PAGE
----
Wednesday, June 25, 2014

In the interim: The Drowning pool, by American classic crime writer Ross Macdonald

Vintage Crime/Black Lizard, 1996
originally published 1950
244 p

"I drew back from the whirling vortex that had opened, the drowning pool."

I'm waiting for my copy of Antonio Hill's The Good Suicides to get here, so while it's traveling my way, I picked this book at random  from my home crime library.  The Drowning Pool is Ross Macdonald's second book in his Lew Archer series, but it's my first foray into this author's work.  [As an aside, for some reason I thought this one was the first, so since I  find it positively  anathema to start a series with any other book but the first in the series, I bought the opener The Moving Target as soon as I realized my error.  Just haven't read it yet.]  I think that Archer is a guy I will enjoy reading more about. With eighteen series novels and two short story collections, there's a lot about this  world-weary gumshoe to explore.

Lew Archer is called upon to investigate an anonymous poison pen letter sent to his client, Maude Slocum.  Maude's beyond worried about her mother-in-law, Olivia, finding any more letters that might be sent, since she, her husband James, and their daughter Cathy are reliant upon Olivia's  financial support and live in her house. Archer's been given very little to go on, but he wangles an invitation to a party at Mrs. Slocum's house, allowing him to size up both the situation and the people who attend, one of whom just might be the letter writer.  When he decides to call it quits for the night,  he takes himself and a fellow passenger he's picked up near the house down to a bar in an oil-rich California town called Nopal Valley, only to be picked up as part of a murder investigation into Olivia's untimely death in the backyard swimming pool.  As it turns out, Archer was the last to see her alive, so the police really want to talk to him. But Olivia's death is merely the tip of this iceberg of a case, and as Archer soon discovers, only the beginning of a number of deaths that ensue as he doggedly tries to get to the truth.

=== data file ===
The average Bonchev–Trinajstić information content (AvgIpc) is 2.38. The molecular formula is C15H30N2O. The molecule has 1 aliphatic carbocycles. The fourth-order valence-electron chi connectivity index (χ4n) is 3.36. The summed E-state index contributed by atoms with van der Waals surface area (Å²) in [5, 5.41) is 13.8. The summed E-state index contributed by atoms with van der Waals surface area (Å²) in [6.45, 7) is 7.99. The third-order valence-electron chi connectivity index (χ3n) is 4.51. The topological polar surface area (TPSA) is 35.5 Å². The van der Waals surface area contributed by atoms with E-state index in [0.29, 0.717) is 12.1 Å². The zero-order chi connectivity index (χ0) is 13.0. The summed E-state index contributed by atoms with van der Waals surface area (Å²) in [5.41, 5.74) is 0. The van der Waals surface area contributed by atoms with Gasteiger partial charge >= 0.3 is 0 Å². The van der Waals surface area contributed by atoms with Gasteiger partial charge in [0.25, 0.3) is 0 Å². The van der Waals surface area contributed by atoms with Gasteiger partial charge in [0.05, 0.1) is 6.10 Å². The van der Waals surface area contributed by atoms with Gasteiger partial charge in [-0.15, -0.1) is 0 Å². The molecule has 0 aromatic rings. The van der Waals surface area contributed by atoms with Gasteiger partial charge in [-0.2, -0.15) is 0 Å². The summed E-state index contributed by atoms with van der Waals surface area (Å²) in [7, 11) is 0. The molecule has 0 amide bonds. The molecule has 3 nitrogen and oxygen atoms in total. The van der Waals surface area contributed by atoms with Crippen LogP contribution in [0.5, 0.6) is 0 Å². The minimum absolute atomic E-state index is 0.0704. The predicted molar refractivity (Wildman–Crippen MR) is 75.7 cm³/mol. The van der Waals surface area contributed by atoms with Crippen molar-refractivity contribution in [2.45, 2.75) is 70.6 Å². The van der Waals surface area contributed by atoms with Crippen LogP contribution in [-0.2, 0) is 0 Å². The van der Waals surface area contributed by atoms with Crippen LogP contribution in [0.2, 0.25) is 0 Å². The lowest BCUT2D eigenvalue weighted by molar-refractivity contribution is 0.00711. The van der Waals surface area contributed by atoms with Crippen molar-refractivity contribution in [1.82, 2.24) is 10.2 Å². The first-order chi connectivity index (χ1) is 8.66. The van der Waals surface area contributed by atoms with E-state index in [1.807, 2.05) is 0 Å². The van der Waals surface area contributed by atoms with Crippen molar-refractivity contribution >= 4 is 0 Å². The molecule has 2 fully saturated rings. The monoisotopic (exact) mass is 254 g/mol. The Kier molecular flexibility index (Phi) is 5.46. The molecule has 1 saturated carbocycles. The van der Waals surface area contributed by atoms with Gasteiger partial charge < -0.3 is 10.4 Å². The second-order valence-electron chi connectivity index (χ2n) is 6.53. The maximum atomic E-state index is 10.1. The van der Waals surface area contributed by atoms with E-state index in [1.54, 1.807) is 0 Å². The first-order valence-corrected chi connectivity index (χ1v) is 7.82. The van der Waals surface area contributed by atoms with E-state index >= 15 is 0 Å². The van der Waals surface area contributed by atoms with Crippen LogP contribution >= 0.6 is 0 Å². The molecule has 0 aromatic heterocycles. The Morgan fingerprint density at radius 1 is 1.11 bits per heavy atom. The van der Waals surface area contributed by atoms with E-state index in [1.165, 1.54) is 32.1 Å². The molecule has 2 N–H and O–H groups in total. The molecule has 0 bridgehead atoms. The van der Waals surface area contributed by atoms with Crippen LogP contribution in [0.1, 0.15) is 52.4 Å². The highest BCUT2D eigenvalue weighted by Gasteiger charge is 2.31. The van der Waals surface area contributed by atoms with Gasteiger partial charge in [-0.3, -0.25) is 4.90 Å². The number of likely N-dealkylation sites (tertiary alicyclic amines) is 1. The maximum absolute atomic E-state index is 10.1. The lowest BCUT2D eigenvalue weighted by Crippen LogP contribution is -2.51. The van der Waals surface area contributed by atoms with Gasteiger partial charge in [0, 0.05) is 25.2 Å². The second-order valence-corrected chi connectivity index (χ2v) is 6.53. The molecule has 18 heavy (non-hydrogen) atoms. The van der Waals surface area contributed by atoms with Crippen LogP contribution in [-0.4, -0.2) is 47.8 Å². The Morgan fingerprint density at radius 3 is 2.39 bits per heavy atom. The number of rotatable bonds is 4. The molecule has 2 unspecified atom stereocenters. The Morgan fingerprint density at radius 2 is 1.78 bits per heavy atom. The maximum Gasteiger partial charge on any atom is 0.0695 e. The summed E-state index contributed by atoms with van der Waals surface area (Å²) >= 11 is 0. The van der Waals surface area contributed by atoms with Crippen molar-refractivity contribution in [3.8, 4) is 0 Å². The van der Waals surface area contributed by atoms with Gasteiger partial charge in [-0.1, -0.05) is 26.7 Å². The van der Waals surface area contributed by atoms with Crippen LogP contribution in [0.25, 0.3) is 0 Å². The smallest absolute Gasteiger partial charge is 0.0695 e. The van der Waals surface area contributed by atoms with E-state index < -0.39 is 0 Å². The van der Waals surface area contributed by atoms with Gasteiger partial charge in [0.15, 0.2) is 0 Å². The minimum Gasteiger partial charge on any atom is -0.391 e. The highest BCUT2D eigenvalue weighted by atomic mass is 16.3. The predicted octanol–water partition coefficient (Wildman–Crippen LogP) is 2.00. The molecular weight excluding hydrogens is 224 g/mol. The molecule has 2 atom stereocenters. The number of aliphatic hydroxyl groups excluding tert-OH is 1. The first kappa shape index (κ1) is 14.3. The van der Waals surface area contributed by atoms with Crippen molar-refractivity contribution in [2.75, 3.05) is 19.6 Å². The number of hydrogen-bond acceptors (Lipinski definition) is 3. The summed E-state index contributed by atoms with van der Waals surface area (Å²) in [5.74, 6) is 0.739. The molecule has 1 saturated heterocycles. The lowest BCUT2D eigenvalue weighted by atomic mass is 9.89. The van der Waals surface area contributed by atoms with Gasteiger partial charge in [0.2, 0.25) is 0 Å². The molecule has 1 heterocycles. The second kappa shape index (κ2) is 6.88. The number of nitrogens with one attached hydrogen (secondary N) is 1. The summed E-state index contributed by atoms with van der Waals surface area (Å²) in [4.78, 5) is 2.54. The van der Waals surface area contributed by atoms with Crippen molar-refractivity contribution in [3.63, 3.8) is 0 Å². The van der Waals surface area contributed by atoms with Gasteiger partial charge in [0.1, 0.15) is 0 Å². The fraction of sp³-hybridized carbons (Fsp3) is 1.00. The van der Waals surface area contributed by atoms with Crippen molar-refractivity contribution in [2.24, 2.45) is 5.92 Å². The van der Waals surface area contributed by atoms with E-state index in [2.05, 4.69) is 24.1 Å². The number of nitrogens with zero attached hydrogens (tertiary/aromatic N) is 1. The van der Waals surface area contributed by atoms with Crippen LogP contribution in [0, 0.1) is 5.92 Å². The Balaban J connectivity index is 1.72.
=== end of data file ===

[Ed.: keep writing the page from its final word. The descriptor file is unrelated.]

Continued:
The Drowning Pool must have caused quite a stir when published in 1950, with its crystal-clear references to homosexuality, prostitution, dysfunctional families, and illicit sex. Macdonald also explores the corporate world here along with the rich and extremely powerful people who inhabit it, and  the defacing of once beautiful California landscapes. As he notes while floating leisurely in the Pacific,
 "They had jerrybuilt the beaches from San Diego to the Golden Gate, bulldozed superhighways through the mountains, cut down a thousand years of redwood growth, and built an urban wilderness in the desert."
Oil derricks are also now becoming as commonplace  as telephone poles.

Character-wise, Archer is intriguing. He hates phonies. He's on the front lines of  understanding what human beings can do to themselves and to each other, but at the same time, he demonstrates compassion and empathy when people open up to him about their troubles.  He says in this story that he doesn't know what justice is, but
"Truth interests me, though. Not general truth if there is any, but the truth of particular things. Who did what when why."
and in this book, his need to get to the "truth of particular things" lands him hot water more than once, but he never stops looking until the end. Speaking of the end, I'm not so sure it's the best ending this book could have had, but as Archer himself notes, "The happy endings and the biggest oranges were the ones that California saved for export."

I love discovering "new" authors, and I liked The Drowning Pool enough to merit another go at Macdonald.  The plot is heavy and convoluted, but well worth it in the long run.   Recommended mainly to readers of hard-boiled fiction, but people looking to connect with classic American crime fiction will like this one as well. 

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